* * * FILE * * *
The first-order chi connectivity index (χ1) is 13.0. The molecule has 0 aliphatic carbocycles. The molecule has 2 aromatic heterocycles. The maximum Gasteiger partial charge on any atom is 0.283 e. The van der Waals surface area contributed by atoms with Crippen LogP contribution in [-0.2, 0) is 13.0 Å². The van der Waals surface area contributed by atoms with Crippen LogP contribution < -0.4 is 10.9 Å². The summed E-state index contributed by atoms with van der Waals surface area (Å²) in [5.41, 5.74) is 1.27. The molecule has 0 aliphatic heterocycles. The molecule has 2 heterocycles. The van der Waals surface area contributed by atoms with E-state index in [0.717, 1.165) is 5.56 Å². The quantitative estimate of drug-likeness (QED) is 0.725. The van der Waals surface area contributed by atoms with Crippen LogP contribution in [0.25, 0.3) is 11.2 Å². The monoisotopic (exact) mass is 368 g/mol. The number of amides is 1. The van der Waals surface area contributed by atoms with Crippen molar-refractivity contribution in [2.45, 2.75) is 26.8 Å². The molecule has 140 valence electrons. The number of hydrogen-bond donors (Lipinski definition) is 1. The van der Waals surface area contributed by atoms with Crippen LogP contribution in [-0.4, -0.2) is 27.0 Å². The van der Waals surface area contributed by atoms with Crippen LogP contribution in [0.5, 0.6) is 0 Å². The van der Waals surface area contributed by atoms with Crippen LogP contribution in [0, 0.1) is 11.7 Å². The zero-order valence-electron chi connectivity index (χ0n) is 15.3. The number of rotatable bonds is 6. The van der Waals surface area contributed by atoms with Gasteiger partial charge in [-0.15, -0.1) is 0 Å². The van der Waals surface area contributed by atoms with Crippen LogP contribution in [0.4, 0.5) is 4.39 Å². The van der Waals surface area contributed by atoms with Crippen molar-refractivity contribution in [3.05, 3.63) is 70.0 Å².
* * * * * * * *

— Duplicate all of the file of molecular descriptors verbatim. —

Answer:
The first-order chi connectivity index (χ1) is 13.0. The molecule has 0 aliphatic carbocycles. The molecule has 2 aromatic heterocycles. The maximum Gasteiger partial charge on any atom is 0.283 e. The van der Waals surface area contributed by atoms with Crippen LogP contribution in [-0.2, 0) is 13.0 Å². The van der Waals surface area contributed by atoms with Crippen LogP contribution < -0.4 is 10.9 Å². The summed E-state index contributed by atoms with van der Waals surface area (Å²) in [5.41, 5.74) is 1.27. The molecule has 0 aliphatic heterocycles. The molecule has 2 heterocycles. The van der Waals surface area contributed by atoms with E-state index in [0.717, 1.165) is 5.56 Å². The quantitative estimate of drug-likeness (QED) is 0.725. The van der Waals surface area contributed by atoms with Crippen LogP contribution in [0.25, 0.3) is 11.2 Å². The monoisotopic (exact) mass is 368 g/mol. The number of amides is 1. The van der Waals surface area contributed by atoms with Crippen molar-refractivity contribution in [2.45, 2.75) is 26.8 Å². The molecule has 140 valence electrons. The number of hydrogen-bond donors (Lipinski definition) is 1. The van der Waals surface area contributed by atoms with Crippen LogP contribution in [-0.4, -0.2) is 27.0 Å². The van der Waals surface area contributed by atoms with Crippen LogP contribution in [0.5, 0.6) is 0 Å². The van der Waals surface area contributed by atoms with Crippen LogP contribution in [0, 0.1) is 11.7 Å². The zero-order valence-electron chi connectivity index (χ0n) is 15.3. The number of rotatable bonds is 6. The van der Waals surface area contributed by atoms with Gasteiger partial charge in [-0.15, -0.1) is 0 Å². The van der Waals surface area contributed by atoms with Crippen LogP contribution in [0.4, 0.5) is 4.39 Å². The van der Waals surface area contributed by atoms with Crippen molar-refractivity contribution in [3.05, 3.63) is 70.0 Å².